This is woefully late — the story of my life recently. But anyway, here’s the sermon I preached on Sunday 12 October.


Isaiah 25.1-9; Psalm 23; Philippians 4.1-9; Matthew 22.1-14

+ In the name of God: Father, Son and Holy Spirit. Amen.

As you are probably already aware, two of our gospels contain versions of today’s parable: Matthew, which we just heard, and Luke.

Luke’s is far more gentle. It isn’t about a wedding feast, and the meal isn’t hosted by a king. It is simply a man who holds a banquet. When his initial invitations are rejected, others are invited instead. The host isn’t happy his invitation is dismissed. He does get angry. But in Luke’s version, no one dies.

Instead, the selfish and foolish miss out on a great feast, while the underdogs, the outcasts, the helpless and shabby and often invisible members of society are rewarded beyond their wildest dreams.

So far, so Good News. So good, in fact, that if Disney made a film of this parable, it would certainly follow Luke’s take on it.

Matthew, on the other hand, is straight out of the brothers Grimm, complete with blood and gore, woe and wailing, darkness and destruction. Those who are invited to the feast kill the servants; the king in turn kills them and destroys their city; and the one hapless guest who shows up wearing the wrong clothing is dramatically banished.

Where’s the Good News in this story, a story that doesn’t seem safe for adults, and certainly not appropriate for the tender ears of children?

In this world where disproportionate retributive violence is witnessed and experienced by so many every day — at the hands of angry factions in the foreign lands of Iraq, Syria, Israel and Gaza, or here, much closer to home in the street violence which takes place under cover of darkness and domestic violence happening behind closed doors — what Good News does this story of further retributive violence have to offer?

We long for a God who is different, a God who speaks peace and gentle love, a God who welcomes the poorest of the poor, the saddest of the sad, the sickest of the sick, not an angry and distant king eager to cause further division and hurt where chaos already reigns.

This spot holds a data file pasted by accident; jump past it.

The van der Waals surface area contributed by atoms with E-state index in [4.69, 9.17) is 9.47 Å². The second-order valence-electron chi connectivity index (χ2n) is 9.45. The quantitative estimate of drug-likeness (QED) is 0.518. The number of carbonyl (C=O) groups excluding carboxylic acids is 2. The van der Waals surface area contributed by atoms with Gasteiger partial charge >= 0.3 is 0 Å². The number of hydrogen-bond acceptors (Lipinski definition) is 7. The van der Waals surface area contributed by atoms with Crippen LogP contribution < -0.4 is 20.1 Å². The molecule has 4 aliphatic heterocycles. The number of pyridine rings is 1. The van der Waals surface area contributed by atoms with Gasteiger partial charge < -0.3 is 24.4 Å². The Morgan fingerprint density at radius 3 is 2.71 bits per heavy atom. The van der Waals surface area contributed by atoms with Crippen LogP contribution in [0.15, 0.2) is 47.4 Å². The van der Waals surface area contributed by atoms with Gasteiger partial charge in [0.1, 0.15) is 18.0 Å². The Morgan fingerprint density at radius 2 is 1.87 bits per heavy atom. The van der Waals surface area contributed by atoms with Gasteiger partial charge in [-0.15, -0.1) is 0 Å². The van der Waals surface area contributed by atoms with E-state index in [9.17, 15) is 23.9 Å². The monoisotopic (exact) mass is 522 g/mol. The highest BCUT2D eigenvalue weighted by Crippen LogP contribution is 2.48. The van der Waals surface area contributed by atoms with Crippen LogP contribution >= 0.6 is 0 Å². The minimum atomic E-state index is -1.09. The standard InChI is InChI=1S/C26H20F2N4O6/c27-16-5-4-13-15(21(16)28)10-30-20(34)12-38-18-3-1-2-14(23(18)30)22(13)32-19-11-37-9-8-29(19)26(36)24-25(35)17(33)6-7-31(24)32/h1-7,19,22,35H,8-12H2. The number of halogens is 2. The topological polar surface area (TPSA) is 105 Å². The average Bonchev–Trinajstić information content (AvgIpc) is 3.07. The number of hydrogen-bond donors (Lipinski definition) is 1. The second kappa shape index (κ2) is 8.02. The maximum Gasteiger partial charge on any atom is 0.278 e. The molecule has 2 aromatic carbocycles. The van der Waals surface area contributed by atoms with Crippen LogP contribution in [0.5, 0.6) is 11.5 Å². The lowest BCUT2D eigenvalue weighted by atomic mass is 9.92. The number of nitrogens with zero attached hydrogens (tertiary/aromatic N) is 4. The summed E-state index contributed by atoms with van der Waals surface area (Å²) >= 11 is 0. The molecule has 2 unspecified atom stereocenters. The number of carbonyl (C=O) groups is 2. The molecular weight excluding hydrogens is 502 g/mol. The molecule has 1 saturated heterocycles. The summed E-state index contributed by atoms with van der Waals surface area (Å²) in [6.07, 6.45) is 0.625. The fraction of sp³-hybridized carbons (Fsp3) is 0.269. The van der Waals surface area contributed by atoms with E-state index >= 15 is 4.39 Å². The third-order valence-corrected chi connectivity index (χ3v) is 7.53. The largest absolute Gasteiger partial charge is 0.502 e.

The community for which Matthew was writing knew all too well the horror of persecution. They lived in a world which made as little sense as the world we live in now. And as they looked on helplessly — as we do — while everything around them crumbled further and further into violence, they searched for hope, for God’s presence in the midst of it. They were desperate to find some reason behind the occupation of their land and the grief and agony they were experiencing. Was the killing of the people, the burning of the cities, the destruction of Jerusalem and its Temple a consequence of the corruption of the Jewish leaders and the distortion of religious observance? Matthew seems to want to suggest it was.

Everything about this parable — from its telling to its interpretation to its implications — is unsettling and ugly. It is impossible to package it as a friendly moral reminder from Jesus. Because it speaks directly to the ugliness of our own need for black and white. To the ugliness of our refusal to see the plank in our own eye while bringing attention to the speck in our neighbour’s. The ugliness of our simplistic tendency to wish for an eye for an eye, a tooth for a tooth, for the good to be rewarded and the wicked punished, for the corrupt leaders to be killed and the poor and lowly to be treated to an extravagant feast.

Matthew’s language may be extreme and we may rightly question the image of God he portrays, but we cannot deny the truth he speaks about his listeners — and about us.